I think it would be useful/healthy for “21st-century believers” to try and NOT reinvent the wheel in terms of God’s redemptive measures and simply live-out the reality of fulfillment… in ‘witness’ i.e., we testify to what God has fully done. In ‘worship’ i.e., with thankful hearts acknowledging His grace to all, and in ‘works’ i.e., practising the righteous royal rule of… “love thy neighbour”.

Mic 6:8 He has shown you, O man, what is good; and what does the Lord require of you but to do justly, to love mercy, and to walk humbly with your God?

So… from the fulfilled perspective… does God still call and move men’s hearts post Parousia? YES, but NOT in terms of the redemptive task as THAT has already been directly fulfilled by God ON BEHALF OF ALL in Christ (Jn 1:29; Heb 9:26; 2Cor 5:19 et al). And yet ever-so, in terms of witness, worship and works then God can and always has been moving peoples’ hearts in service of Him towards others — and that’s the righteousness believers are encouraged to walk in.



I hope I cause no offence, but IMHO, if we are not in some sense clothed in Christ’s righteousness, we are left with little hope (as Paul describes in Rom 7… unless one buys into the New Perspective on Paul). The doctrine of 'imputed righteousness (which may be seen as simplistic and even dangerous! It has certainly been misused and misunderstood) was never meant to be seen as a ‘pretended’ righteousness, or some kind of ‘cop-out’. Of course we are to try and be Christ-like; to do what he says, and not just call him 'Lord, Lord. We are to respond, with all our might - to love and obey etc. I’m sure we would all agree! But the battle with sin within us is always going to be incomplete (in this life).

When I use the term imputation, I’m thinking of something like this; I die, and am entering the Pearly Gates with Jesus walking beside me. When I come to the judgement throne of God and he asks, ‘what makes you think you’re righteous enough to enter here?’ I can reply, ‘I’m not; but the man beside me is, and I’m with him.’ (I speak in childish/shorthand terms to keep the post brief!).

As I understand it, this is why Christ was/is a man like us, but without sin (Heb 4:15f). Only he is perfect. Only by faith can I walk with him and stand before God, never by claiming that my own righteousness has reached an acceptable point. Indeed, for me, this latter notion would threaten the entire Gospel, because ‘If keeping the law could make us right with God, then there was no need for Christ to die.’ (Gal 2:21, NLT).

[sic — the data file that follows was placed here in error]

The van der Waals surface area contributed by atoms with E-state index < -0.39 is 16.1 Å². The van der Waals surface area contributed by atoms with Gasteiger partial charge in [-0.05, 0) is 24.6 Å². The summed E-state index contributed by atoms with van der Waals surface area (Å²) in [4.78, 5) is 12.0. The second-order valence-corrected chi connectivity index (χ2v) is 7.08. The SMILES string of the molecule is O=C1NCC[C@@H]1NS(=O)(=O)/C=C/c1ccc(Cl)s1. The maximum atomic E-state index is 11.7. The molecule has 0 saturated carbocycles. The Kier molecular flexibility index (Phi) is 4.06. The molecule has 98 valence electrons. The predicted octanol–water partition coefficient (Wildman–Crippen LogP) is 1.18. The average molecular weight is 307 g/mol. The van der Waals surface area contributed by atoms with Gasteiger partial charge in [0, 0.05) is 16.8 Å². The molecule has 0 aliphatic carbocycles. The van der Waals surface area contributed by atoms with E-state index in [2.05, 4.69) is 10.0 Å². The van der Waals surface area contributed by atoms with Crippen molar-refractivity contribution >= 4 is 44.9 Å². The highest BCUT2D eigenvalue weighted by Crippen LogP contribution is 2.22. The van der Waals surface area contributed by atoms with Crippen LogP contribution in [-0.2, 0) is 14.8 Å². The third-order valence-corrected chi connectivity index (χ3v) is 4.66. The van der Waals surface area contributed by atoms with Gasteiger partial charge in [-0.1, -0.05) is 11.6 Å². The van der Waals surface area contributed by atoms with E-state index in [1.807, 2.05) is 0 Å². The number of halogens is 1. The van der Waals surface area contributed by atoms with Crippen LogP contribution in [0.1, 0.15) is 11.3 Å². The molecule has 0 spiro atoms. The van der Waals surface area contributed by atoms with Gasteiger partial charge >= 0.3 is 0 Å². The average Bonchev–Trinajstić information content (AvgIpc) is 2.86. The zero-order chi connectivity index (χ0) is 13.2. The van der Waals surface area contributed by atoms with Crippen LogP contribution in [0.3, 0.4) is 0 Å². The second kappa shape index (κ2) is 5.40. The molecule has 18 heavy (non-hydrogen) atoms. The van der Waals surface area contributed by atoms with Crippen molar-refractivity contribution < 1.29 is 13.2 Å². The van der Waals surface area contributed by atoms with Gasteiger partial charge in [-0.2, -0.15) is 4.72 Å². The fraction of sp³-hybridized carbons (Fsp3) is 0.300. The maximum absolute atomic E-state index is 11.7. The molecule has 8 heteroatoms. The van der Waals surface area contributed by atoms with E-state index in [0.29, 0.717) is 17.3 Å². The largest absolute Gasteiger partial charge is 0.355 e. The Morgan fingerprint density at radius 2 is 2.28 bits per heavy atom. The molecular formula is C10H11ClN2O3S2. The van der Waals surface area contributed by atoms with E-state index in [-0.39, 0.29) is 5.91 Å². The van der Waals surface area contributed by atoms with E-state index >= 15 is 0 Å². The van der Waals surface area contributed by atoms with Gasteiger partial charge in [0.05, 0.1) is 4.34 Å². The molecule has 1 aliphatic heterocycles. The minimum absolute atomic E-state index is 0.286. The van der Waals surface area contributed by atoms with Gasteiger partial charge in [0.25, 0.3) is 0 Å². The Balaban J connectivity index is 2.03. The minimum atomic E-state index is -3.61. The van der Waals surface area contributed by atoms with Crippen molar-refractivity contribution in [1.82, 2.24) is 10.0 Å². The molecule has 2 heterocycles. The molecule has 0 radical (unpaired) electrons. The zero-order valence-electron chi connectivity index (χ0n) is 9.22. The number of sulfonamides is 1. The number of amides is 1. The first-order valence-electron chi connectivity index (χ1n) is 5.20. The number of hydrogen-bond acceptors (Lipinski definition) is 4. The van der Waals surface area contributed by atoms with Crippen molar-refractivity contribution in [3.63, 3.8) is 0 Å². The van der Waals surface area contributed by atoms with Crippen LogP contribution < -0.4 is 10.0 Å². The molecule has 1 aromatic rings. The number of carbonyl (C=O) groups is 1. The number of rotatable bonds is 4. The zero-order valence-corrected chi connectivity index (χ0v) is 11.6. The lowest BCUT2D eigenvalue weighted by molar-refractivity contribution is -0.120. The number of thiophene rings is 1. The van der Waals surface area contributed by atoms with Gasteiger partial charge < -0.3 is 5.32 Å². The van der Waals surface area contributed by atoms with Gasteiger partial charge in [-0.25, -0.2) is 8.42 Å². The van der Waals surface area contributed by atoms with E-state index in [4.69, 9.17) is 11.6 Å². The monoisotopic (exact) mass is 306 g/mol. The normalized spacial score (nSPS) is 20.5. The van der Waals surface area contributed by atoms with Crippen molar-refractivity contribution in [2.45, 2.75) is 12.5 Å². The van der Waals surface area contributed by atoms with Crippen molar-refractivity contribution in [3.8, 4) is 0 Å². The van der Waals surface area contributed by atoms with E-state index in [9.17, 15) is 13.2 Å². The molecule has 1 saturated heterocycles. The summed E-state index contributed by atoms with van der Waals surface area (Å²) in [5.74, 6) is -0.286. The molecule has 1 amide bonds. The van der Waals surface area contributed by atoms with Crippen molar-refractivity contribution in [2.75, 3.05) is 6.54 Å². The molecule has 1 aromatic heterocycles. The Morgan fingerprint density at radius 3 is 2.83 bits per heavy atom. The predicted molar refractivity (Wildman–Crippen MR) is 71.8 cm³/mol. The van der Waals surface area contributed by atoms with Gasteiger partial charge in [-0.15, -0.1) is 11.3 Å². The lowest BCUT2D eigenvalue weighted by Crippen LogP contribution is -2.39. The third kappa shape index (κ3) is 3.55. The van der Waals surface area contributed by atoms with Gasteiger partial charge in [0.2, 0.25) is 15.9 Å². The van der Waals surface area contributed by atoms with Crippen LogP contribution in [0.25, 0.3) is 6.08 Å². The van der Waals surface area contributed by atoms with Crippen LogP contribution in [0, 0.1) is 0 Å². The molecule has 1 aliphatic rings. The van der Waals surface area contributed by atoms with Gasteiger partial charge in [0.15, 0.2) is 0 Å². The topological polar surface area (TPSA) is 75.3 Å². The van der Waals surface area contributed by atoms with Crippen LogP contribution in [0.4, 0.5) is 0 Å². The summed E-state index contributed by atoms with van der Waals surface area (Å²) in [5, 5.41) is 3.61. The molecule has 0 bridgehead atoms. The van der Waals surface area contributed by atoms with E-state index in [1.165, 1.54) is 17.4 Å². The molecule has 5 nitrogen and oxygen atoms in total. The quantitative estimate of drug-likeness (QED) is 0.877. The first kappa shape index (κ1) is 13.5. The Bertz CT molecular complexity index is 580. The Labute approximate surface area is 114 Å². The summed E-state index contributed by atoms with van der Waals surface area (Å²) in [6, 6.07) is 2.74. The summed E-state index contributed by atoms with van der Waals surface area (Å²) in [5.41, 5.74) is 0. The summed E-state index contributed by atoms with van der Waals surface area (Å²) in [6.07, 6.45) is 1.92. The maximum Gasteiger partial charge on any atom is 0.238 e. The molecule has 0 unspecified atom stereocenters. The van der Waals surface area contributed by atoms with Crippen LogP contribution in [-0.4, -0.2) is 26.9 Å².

God bless all




Hi Bob
Absolutely agree. Sometimes ‘righteous’ applied to a person in scripture means ‘a good man’ (e.g., Job), in just the same way we might say Ghandi was a ‘good man’. It’s a figure of speech and most people would understand what we mean. In Christian terms of course, just being a ‘good man’, or a ‘nice bloke’ is not enough. At the very heart of the gospel lies the need for a person to admit that they are a sinner; as CS Lewis wisely said (I paraphrase)… Christianity has nothing to say to people who think they’ve done nothing wrong. ‘Righteousness’ in the Christian sense is (I believe) rooted in the ‘Sermon on the Mount’ and not only in the OT Law.

I think you are right that we must constantly strive towards righteousness (even though we know we will fail), and live as righteous a life as we can, with the Spirit’s help.





Well, back to something I’ve said before. Here are the theories:

No matter how we circle around them and pick one…We will NEVER know, which one IF any - IS right. I side the most with Paidion’s perspective. That’s it a cooperative effort - between US and God. Which leads to the Eastern Orthodox / Eastern Catholic perspective - for me. Someday God will let us know. So pick one and run with it.

And we can take part, in the divine light…As the Quakers and Eastern Orthodox / Eastern Catholics (and even Native Americans and Sufis) - understood things.

Let’s now speak the truth - for US… as we know it (and understand it).

“I find television very educational. Every time someone turns it on, I go in the other room and read a book.”-- Groucho Marx



Not sure who created this concept (I have heard this since I was a little boy). It felt compelling as a child, but now I see all the flaws in it. If you are “not righteous enough to enter”, then you are not getting in, period. Once an imperfect being enters heaven, it would cease to be heaven! So you are either perfect after death, or you will not be getting in, if perfect righteousness is required and if it isn’t required, you just made heaven a little closer to hell.



Yes, it is a false/faulty construct IMO.



I’m not aware of any verses that say everyone in heaven is perfect. That said, I lean towards ultra universalism. I think God can “burn out” any sinful desires from our character when we die.



As I understand it… sin is not a factor after death; and in particular the death of Jesus — that removed the real death, i.e., the separation between God and his creation aka man. According to Paul, the gospel was ALL ABOUT the revelation of GOD’S righteousness, NOT ours

Rom 1:17 For in it the righteousness of God is revealed from faith to faith; as it is written, “The just shall live by faith.”